Debt and Entrepreneurs: How to Avoid Losing Too Much Money on Your New Business

Sona Sulakian
“The lost generation.”

The St. Louis Fed recently used this moniker to describe older Millennials—who graduated into the 2008 recession and now are facing an economic slowdown when they should be accumulating wealth.

Many of these people are starting their own businesses.

That's good.

But it may be getting them further into debt. 

The pandemic has led to widespread loss of wages and fewer job opportunities for Americans. In early 2020 before the pandemic, the average credit card debt per household was $8,701. Surveys predict that the situation will severely deteriorate throughout 2020. 

What’s more, not everyone recovered from the 2008 recession equally, meaning not every American has the same safety net. For lower income families, salaries haven’t kept up with inflation and jobs provide little or no benefits in the emerging gig economy. 

Here’s an overview of where we are today and some potential solutions. 

Growing debt and some temporary solutions
According to the CMD’s latest Quarterly Report on Household Debt and Credit, household debt increased by $155 billion, or 1.1%, totaling $14.3 trillion in the first quarter of 2020, which is $1.6 trillion higher than the previous peak in Q3 of 2008.

The stimulus checks and federal unemployment benefits put cash into people’s pockets, allowing them to pay down existing debt. But with overall debt increasing, federal relief may prove only a temporary salve. 

Banks are already expecting a wave of defaults on all types of debt from mortgages to credit card debt. JPMorgan Chase, Citigroup, and Wells Fargo added billions to their reserves to cover losses on business and consumer loans.

Most household debt-in-collection follows a financial shock, like a job loss and illness. The Federal Reserve reports that 39% of households earning less than $40,000 a year had lost at least one job loss by May. Americans are not financially prepared for an economic slowdown: only 53% of adults can pay bills for 3 months without income and only 63% said they could cover a $400 expense with cash.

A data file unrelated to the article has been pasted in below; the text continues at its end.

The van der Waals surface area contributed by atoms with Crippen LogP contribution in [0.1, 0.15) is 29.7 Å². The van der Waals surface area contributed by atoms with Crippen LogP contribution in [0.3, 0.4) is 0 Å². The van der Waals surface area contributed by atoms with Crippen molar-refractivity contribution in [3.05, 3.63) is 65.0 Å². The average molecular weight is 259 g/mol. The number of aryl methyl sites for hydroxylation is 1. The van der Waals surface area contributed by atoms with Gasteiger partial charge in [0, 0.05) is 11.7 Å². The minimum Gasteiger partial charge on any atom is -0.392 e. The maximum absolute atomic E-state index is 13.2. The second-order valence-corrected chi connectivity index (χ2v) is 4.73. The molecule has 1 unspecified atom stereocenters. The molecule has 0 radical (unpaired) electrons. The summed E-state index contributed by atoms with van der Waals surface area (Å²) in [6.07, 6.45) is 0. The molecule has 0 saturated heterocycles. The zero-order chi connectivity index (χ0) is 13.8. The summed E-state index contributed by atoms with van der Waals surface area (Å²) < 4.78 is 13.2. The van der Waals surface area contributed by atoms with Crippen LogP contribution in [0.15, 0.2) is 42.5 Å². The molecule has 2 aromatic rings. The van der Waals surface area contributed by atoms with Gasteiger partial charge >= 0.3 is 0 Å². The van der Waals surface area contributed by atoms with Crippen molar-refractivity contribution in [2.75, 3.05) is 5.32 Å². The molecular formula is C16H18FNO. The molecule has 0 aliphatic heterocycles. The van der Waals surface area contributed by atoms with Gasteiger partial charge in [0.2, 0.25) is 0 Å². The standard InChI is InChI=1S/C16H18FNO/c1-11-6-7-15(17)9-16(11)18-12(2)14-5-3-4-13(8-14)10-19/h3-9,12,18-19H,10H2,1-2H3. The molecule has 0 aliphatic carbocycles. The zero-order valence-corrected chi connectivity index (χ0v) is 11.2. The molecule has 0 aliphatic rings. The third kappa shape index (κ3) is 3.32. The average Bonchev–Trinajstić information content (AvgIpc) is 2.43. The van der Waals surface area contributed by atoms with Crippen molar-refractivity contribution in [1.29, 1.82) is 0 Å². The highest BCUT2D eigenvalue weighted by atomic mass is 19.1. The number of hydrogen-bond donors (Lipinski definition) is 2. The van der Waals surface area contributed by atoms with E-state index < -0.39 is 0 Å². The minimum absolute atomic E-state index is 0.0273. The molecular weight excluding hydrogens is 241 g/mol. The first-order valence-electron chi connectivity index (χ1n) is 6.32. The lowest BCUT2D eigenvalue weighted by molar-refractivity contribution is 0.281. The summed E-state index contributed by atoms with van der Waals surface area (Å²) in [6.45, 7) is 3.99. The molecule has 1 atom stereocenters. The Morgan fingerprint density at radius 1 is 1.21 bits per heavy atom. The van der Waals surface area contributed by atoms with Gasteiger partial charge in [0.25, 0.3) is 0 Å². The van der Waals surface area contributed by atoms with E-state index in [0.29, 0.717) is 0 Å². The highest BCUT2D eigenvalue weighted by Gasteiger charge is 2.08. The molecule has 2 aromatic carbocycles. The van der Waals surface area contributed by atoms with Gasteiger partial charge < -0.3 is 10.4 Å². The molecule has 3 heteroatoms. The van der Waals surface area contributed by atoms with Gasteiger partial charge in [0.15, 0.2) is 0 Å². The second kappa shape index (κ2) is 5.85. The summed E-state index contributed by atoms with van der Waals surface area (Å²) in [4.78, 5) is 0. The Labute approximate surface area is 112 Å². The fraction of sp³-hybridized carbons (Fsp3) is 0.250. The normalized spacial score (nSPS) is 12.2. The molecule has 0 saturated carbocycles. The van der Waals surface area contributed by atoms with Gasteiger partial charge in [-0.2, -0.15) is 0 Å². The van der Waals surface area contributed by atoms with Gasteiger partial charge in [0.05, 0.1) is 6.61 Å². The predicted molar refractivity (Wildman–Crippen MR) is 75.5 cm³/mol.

Debt collection disproportionately affects low and moderate income families, meaning these families are more likely to be sued for a debt. Creditors who may sue for debt include not only banks, but hospitals, utility companies, and auto and student loan lenders.

States have implemented emergency regulations as a temporary solution. These emergency regulations provide emergency authority over consumer debt, including creditors and debt collectors. To reduce risk of exposure and pressure on consumers during financial hardship, these regulations ban:
  • Collection lawsuits
  • wage garnishment actions, 
  • seizure or attachment of consumer property (including vehicles) or funds, 
  • use of arrest warrants
  • In-person collection efforts, whether at home, place of employment, or public place
  • Phone calls to consumers

To protect the consumer, state attorney generals have suspended debt collection activity, addressed unfair debt collection practices, suspended evictions and utility disconnections, relaxed telemedicine regulations.

The rise of predatory lending and how to stop it
Lower income individuals heavily rely on predatory loan products during financial crises, which include short-term payday loans or longer-term auto loans. These short-term loans are a quick fix that can get people stuck in a loan cycle in which more loans are taken out to pay older loans, also known as a debt trap. In fact 4 out of 5 payday loans are taken out to pay another debt. The average person with a payday loan has 10. 

The Bush administration addressed predatory lending with the Military Lending Act, capping interest rates at 36%. Experts are calling for a similar rate cap of 36% in the second round of the CARES Act. Experts are also asking for a pause in deregulation of high-cost lending and a protection for stimulus checks from being garnished by short-terms loans (Payday and auto loans) as well as checking account penalties (overdraft fees).

The CARES Act did not protect the stimulus checks from private debt collectors or child support payments. But a bipartisan bill introduced in May would stop debt collectors from garnishing stimulus checks.

Politicians are also calling for attention to this debt issue. Sen. Bernie Sanders sought to stop predatory debt collection practices. Mike Bloomberg wanted to curb high overdraft fees, stop aggressive debt collection practices, and make credit reporting agencies more responsible. Sen. Amy Klobuchar co-sponsored a bipartisan bill in 2019 to make it easier to fix errors in credit reports.

Perhaps a brighter future does await the indebted consumer. In the meantime, reach out to us for help with your debt problems.

This article is intended to convey generally used information only and does not constitute legal advice. Any opinions expressed are soley those of the author, and not LawChamps

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